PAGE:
"You guys have to take the bus today" I informed them as they were sitting on the couch playing Minecraft this morning. They looked up: one unconcerned, the other dismayed.
"Mama, I don't want to ride the bus."
"Well, you have to ride the bus, because I have to work and the bus stop is right across the street from the restaurant. You can come in and have a snack while I finish up my shift."
There was much pouting. This is new. They have only ridden the bus a couple of times, it's an event that happens about once a month, and it has always gone off without a hitch. So what's the problem? Why the pouting?
A bus ride should not equal a guilt trip, people. I work. I work outside of the home. Sometimes, I have to work until 4pm, and school ends at 3pm. Luckily, the bus rolls by campus a few minutes after 3pm heading straight for town. And my kids - ages 13 and 8 - should be able to walk down the block, board the county bus, and ride it two - TWO - stops to the bus stop that is across the street from the restaurant.
Yes, they should.
We live in a rural area. The fact that there is even bus service is exciting. I want it to stay. I want to support public transportation. And when it is so convenient, riding the bus should be a no-brainer. This is not the same as navigating LA or New York City alone by any means - but you know what? KIDS IN LA AND NEW YORK RIDE THE BUS TOO. I rode the train and the bus in NYC at a very young age with my slightly older cousin. I don't know how old I was - maybe 3rd or 4th grade? I was young enough to be wearing a small, royal blue, child-sized L.L. Bean backpack with my initials embroidered on it. I remember this clearly, because one night - not late, but after dark - I forgot it on the floor under my seat on the city bus, and my cousin left me standing on the corner, alone under a street lamp in the middle of NYC, while she ran after the bus to retrieve my backpack. I remember it all so clearly, the cold air, the taxis whizzing by, the homeless man sitting nearby - this was a defining moment in my life. I have never left anything behind on a bus ever since. And you know what else? I was perfectly fine standing there on the corner alone.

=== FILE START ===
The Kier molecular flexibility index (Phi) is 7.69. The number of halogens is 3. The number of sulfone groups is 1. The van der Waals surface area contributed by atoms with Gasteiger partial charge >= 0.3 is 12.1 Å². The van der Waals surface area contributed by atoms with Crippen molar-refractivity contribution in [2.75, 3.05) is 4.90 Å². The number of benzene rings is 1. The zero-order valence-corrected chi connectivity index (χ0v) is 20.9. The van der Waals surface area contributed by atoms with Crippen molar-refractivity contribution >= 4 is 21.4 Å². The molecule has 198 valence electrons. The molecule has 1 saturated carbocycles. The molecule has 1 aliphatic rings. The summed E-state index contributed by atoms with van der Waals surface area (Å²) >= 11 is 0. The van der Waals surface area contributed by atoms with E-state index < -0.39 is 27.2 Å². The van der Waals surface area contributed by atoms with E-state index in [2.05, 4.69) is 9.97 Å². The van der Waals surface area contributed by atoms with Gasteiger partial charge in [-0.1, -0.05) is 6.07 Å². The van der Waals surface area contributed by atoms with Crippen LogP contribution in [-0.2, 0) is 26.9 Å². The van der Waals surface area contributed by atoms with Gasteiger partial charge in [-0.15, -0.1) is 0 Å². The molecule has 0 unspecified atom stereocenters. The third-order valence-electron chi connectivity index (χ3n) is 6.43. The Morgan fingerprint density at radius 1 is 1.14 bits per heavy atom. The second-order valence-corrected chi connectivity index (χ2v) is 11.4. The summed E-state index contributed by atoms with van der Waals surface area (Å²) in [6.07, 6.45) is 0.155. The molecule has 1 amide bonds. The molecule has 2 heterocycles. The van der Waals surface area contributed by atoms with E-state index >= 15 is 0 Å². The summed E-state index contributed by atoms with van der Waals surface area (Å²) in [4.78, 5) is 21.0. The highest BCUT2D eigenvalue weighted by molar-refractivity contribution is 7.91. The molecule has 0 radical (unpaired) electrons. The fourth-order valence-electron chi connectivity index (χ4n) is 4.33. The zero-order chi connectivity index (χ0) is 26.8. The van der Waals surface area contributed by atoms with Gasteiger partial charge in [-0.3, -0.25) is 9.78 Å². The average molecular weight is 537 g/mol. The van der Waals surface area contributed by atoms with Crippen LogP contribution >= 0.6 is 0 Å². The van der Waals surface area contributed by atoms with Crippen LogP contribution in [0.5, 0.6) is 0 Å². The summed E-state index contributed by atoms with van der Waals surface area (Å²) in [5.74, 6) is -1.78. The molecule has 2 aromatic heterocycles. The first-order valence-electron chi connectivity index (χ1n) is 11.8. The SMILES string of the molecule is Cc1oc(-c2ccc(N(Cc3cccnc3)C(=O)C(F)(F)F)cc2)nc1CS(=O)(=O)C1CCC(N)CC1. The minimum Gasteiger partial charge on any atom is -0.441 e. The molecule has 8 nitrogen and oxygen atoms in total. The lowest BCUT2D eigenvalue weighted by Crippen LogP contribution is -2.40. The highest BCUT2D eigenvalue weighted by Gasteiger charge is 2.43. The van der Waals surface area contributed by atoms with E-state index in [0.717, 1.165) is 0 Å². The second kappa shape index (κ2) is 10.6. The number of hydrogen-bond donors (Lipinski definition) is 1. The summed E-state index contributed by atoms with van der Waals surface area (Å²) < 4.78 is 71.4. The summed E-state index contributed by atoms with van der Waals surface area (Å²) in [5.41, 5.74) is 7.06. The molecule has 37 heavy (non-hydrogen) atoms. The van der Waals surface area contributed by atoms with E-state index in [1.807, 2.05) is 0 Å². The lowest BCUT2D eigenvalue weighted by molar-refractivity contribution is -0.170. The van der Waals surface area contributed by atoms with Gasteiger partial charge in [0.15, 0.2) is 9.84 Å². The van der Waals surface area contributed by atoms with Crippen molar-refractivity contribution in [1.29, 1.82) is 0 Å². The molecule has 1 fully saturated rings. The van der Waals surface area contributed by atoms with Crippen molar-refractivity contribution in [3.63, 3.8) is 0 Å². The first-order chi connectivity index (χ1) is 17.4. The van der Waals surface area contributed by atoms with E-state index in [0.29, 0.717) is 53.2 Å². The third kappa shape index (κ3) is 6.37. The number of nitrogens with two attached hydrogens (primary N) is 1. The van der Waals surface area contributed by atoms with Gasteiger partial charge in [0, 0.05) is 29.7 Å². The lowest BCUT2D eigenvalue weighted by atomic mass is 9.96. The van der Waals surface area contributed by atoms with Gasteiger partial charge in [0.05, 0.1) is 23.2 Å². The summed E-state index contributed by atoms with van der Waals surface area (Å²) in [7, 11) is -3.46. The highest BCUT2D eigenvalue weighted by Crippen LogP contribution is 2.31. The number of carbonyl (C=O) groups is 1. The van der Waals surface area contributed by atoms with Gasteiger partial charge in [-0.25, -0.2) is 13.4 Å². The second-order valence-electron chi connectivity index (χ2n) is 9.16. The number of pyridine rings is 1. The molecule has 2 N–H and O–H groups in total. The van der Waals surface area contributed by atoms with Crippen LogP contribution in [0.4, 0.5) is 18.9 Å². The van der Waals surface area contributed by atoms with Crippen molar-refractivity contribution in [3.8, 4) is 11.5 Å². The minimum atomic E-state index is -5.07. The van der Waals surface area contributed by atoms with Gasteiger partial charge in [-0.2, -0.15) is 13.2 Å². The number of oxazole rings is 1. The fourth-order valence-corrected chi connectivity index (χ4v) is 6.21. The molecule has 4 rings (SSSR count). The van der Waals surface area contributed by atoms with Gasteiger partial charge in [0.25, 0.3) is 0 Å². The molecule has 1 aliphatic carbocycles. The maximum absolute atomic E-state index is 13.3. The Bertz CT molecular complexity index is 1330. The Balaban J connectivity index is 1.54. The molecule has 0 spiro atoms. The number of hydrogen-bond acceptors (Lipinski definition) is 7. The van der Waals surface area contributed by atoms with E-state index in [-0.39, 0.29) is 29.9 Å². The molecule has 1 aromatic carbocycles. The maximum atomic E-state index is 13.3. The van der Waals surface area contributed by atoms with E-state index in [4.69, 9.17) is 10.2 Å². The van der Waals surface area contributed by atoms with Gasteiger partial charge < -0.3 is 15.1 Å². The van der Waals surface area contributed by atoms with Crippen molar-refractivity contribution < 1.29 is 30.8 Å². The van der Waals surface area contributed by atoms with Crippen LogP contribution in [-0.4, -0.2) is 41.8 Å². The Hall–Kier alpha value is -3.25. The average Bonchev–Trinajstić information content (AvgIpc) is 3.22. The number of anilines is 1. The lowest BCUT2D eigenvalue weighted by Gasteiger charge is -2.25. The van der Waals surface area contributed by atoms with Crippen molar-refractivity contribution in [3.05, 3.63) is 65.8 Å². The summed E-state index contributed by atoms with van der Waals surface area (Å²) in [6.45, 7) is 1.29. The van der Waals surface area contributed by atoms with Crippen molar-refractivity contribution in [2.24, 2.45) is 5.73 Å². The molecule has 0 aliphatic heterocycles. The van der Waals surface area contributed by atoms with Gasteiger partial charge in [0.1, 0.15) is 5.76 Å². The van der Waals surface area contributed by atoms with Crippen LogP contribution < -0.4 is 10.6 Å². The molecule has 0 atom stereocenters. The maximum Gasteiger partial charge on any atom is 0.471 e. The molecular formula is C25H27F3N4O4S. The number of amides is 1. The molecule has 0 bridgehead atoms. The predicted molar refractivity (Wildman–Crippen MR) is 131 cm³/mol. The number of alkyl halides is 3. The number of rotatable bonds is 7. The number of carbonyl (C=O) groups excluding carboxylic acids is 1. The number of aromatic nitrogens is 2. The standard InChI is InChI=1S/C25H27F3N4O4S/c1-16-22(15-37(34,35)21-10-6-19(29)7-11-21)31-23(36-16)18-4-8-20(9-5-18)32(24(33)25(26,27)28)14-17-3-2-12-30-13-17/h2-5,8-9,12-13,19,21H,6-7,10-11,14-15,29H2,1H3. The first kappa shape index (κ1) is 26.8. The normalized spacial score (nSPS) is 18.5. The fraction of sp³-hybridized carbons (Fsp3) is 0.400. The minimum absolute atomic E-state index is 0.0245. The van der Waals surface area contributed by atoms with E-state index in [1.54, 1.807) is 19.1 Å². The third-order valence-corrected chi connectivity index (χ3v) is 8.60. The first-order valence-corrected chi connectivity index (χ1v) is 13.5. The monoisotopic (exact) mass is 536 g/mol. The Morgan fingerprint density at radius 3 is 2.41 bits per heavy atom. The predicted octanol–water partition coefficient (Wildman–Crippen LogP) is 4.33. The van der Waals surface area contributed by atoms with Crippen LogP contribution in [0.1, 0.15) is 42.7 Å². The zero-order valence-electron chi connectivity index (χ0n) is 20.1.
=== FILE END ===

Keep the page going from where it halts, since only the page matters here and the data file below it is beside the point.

My husband rode public transportation to school in Boston every single day and lived to tell the tale. He was also a "latch-key kid", and survived that experience relatively unscathed as well. This is a fact which - given the stories he tells about fashioning blow torches out of cans of hairspray and lighters to melt his GI Joes - is far more shocking to me than that he managed to navigate public transportation successfully, given his distinct lack of direction and inability to read a map.
The bottom line is this: My husband and I were both scheduled to be at work today, and a bus was able to bring my children to me in under 10 minutes, and dammit that should be fine. That bus should be a solution to a problem.
But no. No, riding the bus IS the problem, apparently. So I handed my kids $5 and told them they had exactly six and a half hours to come to terms with the fact that their parents are gainfully employed, and that they would need to use public transit from time to time.
"I know, it must be so hard to bear, this hardscrabble life in Hawaii, attending a private school and having your own bedroom and two parents with two cars pretty much at your disposal 24-7. To be forced to use an alternate mode of transportation occasionally must just break your heart.
Life. Is. Tough."
"But mama, I really don't want to ride the bus."
"I get that. I really do. And you know what? I don't really want to go to work today. But I am going to, and so are you."
So I went to work, and they went to school. And still, I felt guilty. I didn't want them to be upset or feel overwhelmed by the responsibility of riding the bus. Because I am their mama, and I hear them when they are worried. So I considered my options carefully. I am a "pick your battles" kind of mom.
Just for the record, they got a ride home with a friend.
6 hours ago